oliver.gatty@slwa.wa.gov.au

On 20 May 2021, the Library Board Award for Innovation and Collaboration was announced at the Library Board Awards Night. City of Fremantle took out the Award for their partnership with St Patrick’s Community Support Centre to embed a Community Support Worker into the Library to provide direct engagement with people in the community experiencing disadvantage. This program is the first of its kind in Western Australian public libraries and will benefit all members of the Fremantle community.

Left to Right: Cr Jenny Archibald, Michael Piu (CEO of St Pats), Steve McQuade, Michelle Brennand (Director Community Engagement CoF), Jay Ellis (Manager Customer Experience & Learning CoF), Sonia Gonzalez Pascual (Community Support Worker), Traci Cascioli (Manager, St Pats), Jayne Cleave (Library Manager CoF)

 

City of Fremantle, Fremantle Public Library’s Library Connect-Freo Program

In a partnership with St Patrick’s Community Support Centre, Fremantle Public Library has embedded a Community Support Worker into the Library to provide direct engagement with people experiencing disadvantage or vulnerability and to support Library staff when working with vulnerable library users. Support is being provided to fill gaps in experience, training and approaches to increase skills and comfort levels of Library and City of Fremantle staff when working with vulnerable people. The initiative benefits the community, staff and most importantly, some of the most vulnerable people in our communities.

Other 2021 Nominees (in no particular order)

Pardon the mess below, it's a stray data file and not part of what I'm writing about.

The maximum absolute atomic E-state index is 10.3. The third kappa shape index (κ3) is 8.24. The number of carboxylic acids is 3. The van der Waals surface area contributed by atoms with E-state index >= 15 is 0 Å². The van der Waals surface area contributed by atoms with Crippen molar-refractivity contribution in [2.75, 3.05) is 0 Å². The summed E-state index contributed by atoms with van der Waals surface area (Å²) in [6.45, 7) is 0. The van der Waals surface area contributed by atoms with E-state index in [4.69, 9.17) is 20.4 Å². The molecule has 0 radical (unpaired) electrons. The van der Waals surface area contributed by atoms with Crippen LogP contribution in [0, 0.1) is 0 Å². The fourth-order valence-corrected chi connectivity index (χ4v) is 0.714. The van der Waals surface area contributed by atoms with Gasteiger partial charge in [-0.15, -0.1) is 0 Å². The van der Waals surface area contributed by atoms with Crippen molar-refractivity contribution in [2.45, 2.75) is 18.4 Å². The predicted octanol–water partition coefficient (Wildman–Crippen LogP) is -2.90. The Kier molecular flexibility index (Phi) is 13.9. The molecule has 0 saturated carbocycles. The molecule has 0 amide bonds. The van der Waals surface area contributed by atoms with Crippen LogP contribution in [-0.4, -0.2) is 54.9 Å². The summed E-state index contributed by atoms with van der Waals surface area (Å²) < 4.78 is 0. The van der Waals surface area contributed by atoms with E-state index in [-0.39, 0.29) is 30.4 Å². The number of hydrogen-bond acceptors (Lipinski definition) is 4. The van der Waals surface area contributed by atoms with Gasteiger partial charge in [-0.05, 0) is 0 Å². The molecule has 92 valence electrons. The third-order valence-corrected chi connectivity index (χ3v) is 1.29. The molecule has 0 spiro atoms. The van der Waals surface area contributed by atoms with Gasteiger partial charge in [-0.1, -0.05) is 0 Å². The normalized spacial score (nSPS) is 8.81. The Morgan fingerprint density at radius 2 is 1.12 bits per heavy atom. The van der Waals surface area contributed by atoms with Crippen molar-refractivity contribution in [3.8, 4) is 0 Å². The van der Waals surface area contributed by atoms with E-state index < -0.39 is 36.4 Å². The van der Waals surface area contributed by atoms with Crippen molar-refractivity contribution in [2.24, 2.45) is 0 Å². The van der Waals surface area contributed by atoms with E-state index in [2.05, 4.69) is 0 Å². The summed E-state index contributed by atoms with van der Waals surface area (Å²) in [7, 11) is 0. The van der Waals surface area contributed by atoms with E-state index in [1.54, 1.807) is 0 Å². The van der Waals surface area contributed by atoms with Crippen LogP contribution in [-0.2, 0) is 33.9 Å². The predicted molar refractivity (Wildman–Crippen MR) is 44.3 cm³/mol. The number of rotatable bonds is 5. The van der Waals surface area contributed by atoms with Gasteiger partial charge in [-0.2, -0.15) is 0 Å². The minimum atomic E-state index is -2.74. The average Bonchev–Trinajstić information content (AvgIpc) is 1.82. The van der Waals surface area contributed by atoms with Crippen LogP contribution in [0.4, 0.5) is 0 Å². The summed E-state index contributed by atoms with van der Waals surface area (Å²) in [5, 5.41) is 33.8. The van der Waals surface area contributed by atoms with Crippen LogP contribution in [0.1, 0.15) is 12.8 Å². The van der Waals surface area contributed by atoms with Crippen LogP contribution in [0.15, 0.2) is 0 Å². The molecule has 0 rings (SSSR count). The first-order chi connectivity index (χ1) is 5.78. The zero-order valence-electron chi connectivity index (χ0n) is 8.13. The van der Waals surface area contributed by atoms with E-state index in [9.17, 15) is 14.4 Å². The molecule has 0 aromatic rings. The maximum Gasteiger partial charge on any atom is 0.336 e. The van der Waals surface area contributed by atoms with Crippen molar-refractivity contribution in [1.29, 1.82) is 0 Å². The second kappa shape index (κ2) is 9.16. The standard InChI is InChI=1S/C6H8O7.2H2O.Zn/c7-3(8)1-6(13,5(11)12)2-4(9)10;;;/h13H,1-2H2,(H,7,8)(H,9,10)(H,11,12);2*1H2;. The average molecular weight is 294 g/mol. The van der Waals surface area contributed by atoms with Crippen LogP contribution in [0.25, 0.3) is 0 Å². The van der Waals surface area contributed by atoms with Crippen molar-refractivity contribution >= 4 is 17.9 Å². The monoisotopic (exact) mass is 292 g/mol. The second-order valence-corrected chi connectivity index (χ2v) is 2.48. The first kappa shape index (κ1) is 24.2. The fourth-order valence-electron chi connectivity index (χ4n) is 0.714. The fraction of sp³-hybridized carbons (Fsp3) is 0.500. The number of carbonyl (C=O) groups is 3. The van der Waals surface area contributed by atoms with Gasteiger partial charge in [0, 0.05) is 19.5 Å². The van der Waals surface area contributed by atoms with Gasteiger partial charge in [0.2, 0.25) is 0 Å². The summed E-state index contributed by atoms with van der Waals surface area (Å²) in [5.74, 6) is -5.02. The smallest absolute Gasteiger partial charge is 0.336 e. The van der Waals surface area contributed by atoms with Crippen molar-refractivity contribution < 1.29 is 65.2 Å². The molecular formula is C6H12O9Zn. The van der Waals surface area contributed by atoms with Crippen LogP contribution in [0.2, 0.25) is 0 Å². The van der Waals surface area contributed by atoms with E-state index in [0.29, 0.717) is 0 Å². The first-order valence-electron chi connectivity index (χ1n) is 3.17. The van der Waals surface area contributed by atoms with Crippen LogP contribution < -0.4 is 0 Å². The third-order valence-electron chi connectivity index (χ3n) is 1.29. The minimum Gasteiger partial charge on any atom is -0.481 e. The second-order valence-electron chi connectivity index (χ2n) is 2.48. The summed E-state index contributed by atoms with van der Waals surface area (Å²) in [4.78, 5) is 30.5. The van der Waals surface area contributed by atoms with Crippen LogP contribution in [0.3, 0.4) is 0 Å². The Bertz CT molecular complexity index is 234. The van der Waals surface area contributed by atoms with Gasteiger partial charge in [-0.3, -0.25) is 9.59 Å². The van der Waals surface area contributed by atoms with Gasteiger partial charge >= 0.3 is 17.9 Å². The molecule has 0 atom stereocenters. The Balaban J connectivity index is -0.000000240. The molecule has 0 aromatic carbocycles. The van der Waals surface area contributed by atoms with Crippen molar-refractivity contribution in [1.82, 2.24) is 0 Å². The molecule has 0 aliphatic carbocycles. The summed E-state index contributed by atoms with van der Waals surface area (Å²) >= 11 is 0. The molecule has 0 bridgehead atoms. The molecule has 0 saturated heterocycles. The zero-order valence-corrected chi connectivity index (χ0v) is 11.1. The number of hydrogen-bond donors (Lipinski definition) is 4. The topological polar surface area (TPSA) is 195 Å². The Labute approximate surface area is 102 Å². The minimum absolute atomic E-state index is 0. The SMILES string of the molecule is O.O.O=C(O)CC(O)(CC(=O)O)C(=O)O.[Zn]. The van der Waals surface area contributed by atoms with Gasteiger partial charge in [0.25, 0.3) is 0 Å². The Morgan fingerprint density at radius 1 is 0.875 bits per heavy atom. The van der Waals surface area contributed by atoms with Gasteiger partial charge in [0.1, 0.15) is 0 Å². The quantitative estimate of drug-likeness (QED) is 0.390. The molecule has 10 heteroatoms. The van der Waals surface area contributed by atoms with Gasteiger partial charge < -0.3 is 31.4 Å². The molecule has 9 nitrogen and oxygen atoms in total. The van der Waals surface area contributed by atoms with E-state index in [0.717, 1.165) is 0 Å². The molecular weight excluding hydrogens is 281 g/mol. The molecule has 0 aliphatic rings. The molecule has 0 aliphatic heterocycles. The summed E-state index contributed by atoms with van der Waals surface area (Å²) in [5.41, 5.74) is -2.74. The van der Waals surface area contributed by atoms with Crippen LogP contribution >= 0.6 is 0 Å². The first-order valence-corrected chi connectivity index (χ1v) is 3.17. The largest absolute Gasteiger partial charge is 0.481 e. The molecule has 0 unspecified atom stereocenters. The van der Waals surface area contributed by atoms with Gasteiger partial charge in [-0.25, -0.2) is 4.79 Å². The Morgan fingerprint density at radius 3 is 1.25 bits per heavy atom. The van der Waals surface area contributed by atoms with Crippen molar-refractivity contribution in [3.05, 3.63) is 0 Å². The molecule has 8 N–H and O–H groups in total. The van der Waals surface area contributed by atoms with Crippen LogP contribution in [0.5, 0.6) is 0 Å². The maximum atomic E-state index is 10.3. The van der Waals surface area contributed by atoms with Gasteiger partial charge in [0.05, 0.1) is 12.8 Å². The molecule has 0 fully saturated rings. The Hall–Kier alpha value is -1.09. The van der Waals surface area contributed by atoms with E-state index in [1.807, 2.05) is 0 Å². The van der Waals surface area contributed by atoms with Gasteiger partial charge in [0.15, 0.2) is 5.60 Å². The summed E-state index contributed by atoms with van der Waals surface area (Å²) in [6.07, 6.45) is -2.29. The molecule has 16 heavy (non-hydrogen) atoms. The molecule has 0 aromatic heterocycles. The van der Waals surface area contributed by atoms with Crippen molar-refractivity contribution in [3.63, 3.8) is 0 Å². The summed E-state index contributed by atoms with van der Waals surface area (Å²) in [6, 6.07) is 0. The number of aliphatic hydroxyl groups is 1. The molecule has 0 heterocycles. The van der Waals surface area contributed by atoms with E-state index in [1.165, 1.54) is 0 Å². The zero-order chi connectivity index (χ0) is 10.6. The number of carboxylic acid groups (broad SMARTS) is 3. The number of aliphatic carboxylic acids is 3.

City of Albany’s Albany Public Library for their Home Delivery Service During COVID-19

During the COVID lockdown the Albany Public Library collaborated with local businesses on a Home Delivery Service for isolated and vulnerable people in the community. Extensive community networks were used to identify those in the community that would benefit and services were delivered safely within COVID-19 restrictions.

City of Mandurah’s Lakelands Library and Community Centre Story Walk Project

Lakelands Library and Community Centre partnered with the Lakelands Shopping Centre to display enlarged pages of local author Kylie Howarth’s children’s book 1, 2, Pirate Stew. The Story Walk was designed to engage the community in a meaningful and safe way through an interactive challenge to find and read each page of the story that were displayed by retailers throughout the Centre.

The last page of the story was displayed in Lakelands Library, encouraging visitors to end their Story Walk inside the library. A high level of engagement with retailers and centre management was achieved and the promotion of a local author was especially noteworthy.

Shire of Serpentine Jarrahdale’s Mundijong Public Library for their Response Through Recovery

Continued engagement with the community of Serpentine Jarrahdale during the COVID lockdown was achieved via a variety of programs and  online engagement including a Call and Collect service for community members who could travel to the library. Collaborating with the Shire’s Youth Engagement Team, who had been displaced from their positions, a Books on Wheels service made deliveries using COVID safe practices to the most vulnerable people in the community and ensured the Youth Team retained employment. Digital content and programming was also delivered by staff working from home with many of the Library’s regular programs shifting to online delivery.

City of Canning’s Canning Libraries Work Ready Project

Work Ready was established as part of Canning’s COVID recovery project, Connect in Canning, with an aim to build the capacity of jobseekers by providing them with increased opportunity and access to support, information, skill development and employment services, centred in the City’s libraries. Work Ready includes a number of popular and successful initiatives, including an online work ready hub, volunteering opportunities, workshops and programming, digital support, not-for-profit partnerships, youth and targeted employment opportunities.